The Sky Moves Sideways
REVIEW BY: Bruce Rusk
ORIGINALLY PUBLISHED: 02/17/2011
The origins of Porcupine Tree leave some ambiguity as to what their first official release was. For most of the world, that falls upon founder Steven Wilson’s extravagant opus The Sky Moves Sideways. Previous releases of EPs and demos were merged into compilations, but this was the first fully conceived album. This same album would tag them with the honor of being proclaimed the “next Pink Floyd," a label the band would make an effort to shed over the next decade.
This was also the first album to feature the four original members all on the same disc, as opposed to the essentially DIY efforts of the earlier recordings that were largely Wilson playing everything. The contributions of Richard Barbieri on keys and the amazing rhythm section of Chris Maitland on drums and Colin Edwin on bass help shore up Wilson's complex arrangements beautifully. Sky is so classically progressive rock, it could be written off as a template for the past, or Spinal Tap’s experiments in prog-rock. Thankfully it’s neither. The lush, expansive composition is so dynamic and creative; it elevates itself to sixty minutes of prog-rock brilliance, replete with huge sprawling soundscapes punctuated by surging hard rock and gentle acoustic segues. Among the classic prog-rock threads, Wilson weaves in elements of techno and electronica that give his compositions are far more modern feel and add a unique dynamic energy. Then, they paint the whole thing liberally with Wilson’s incredible guitar work. Whether he’s plucking out delicate accents and acoustic fills or thrashing out metal riffs, his virtuoso playing is highlight of an PT album and an ambitious psychedelic tour-de-force of great vision and power that few bands could pull off.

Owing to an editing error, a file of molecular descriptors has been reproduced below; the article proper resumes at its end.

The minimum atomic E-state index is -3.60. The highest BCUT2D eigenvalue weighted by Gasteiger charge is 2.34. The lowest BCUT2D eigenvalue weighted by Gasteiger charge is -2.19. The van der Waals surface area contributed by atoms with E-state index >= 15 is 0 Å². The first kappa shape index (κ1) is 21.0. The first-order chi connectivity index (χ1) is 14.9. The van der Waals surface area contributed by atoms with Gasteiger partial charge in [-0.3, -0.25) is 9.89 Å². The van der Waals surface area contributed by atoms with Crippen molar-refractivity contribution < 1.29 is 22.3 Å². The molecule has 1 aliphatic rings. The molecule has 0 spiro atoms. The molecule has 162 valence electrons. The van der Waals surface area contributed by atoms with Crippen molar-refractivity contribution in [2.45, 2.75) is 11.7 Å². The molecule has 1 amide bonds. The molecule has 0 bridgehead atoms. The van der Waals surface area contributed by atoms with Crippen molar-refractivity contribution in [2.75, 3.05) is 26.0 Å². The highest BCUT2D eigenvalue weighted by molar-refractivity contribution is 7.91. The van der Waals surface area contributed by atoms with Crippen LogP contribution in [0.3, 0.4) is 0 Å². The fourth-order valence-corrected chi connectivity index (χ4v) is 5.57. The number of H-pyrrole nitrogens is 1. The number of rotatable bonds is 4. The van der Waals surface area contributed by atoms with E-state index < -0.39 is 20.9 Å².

So, the question remains, is PT the new Pink Floyd? No, not really, but it becomes clear why the comparison is made. The album is essentially one song broken into separate movements. There are a lot of instrumental passages, and they tend to develop into sustained but mutating grooves, much like the cyclic, looping arrangements of the Floyd’s early work. The arrangements are dense, thickly textured and full of surging walls of synths and echoey guitars. Sounds familiar. Add in some spacey stream-of-consciousness lyrics (de rigueur for any prog band), and you have a complete package. One listen, however, dispels any notion that PT was mimicking anyone at all. There’s no question that Wilson is inspired by, and influenced by, progressive bands like The Floyd. However, his great achievement is making the music his own while maintaining a sonic touchstone to those sources.
The Sky Moves Sideways deserves a place among the best albums of the modern era of progressive rock, in part for being an excellent bridge between bands like Pink Floyd and King Crimson, to today’s neo-prog bands. But mainly, it deserves recognition because it’s a masterpiece in its own right, a complex, labyrinthine work of many colors and textures. Like many great pieces of music, the more you listen the more you hear. Repeated listening reveals new layers to discover and a rich tapestry of sound and vision.
[Author's note: There are several versions of the album available depending on where you shop. I recommend the 2007 2-disc remaster, which includes some excellent bonus tracks.]